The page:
The Gap in the Confederate line.
Such losses go far to sustain the conviction that considering the disparity of numbers, barring the evening rout for which he was not responsible, Early
got all out of the battle that was possible.
Of the Confederate
break up in the afternoon, Gordon
's ‘War Reminiscences
’ reads: ‘There was a large gap between my right and the main Confederate line.
One after another of my staff was directed to ride with all speed to General Early
and apprise him of the hazardous situation.
Receiving no satisfactory answer, I myself finally rode to headquarters to urge that he re-enforce the left and fill the gap. . . or else that he concentrate his entire force for desperate defense or immediate withdrawal.
He instructed me to stretch out the already weak line and take a battery to the left.
I rode back at a furious gallop to execute these most unpromising measures.
It was too late.
The last chance had passed of saving the army from its doom.
I reached my command only in time to find the initial columns of Sheridan
rushing through the gap.’
As our whole force was on the front, and every inch of the line menaced, where could Early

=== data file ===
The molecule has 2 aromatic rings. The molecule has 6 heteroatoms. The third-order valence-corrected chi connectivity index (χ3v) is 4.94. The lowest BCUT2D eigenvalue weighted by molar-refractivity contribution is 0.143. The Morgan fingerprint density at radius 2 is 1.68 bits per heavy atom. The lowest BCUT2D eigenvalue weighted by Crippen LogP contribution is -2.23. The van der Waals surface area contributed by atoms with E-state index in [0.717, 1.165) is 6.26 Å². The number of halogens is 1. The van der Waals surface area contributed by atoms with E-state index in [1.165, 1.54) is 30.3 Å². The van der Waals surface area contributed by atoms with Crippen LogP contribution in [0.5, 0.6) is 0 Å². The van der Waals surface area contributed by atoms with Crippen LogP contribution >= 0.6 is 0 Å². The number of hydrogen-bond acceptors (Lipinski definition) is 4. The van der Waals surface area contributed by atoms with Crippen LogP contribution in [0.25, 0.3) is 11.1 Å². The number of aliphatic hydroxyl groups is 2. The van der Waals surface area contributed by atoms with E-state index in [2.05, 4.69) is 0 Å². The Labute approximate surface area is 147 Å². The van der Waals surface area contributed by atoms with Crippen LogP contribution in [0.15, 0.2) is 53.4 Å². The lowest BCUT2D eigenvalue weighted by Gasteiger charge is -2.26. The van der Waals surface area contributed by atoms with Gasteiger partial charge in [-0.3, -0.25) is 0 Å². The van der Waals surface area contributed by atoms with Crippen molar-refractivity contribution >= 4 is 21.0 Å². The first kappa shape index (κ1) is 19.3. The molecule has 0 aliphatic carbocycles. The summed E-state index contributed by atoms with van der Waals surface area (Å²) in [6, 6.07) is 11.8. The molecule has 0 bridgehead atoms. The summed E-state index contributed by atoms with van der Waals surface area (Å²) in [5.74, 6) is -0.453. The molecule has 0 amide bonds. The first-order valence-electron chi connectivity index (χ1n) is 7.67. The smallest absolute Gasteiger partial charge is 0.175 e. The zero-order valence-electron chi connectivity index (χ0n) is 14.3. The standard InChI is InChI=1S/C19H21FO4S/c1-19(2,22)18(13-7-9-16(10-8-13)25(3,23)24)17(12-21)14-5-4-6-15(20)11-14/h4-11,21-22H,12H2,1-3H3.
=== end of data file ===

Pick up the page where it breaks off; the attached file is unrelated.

have drawn re-enforcements from?
The center had already been attenuated by detaching Wofford
's brigade to the right.
And how could ‘concentration or withdrawal’ have been effected in the open country, in the presence of such a cavalry?
There was nothing to be done but to fight where we stood.
At the very time General Gordon
rode to Early
to ask help for the left, our right and center were fighting for life.
The break up of the line reached Kershaw
shortly after they had inflicted a decided and bloody repulse on the enemy's attack — an attack that may not have succeeded had it been met with equal resolute spirit on the left.
Where the Mississippi
brigade stood, the fighting was at close quarters, and on the field in our front the dead and wounded lay thick.
's South Carolina brigade was on our left, and the report of its commander, Major James M. Goggin
‘Soon after this the enemy made an attack on Humphrey
's which was met by such a heavy fire, so coolly delivered by that brigade and the right of my own, that the enemy were checked and driven back.
A repetition of the attack met with a like result, and the firing ceased along the whole line.’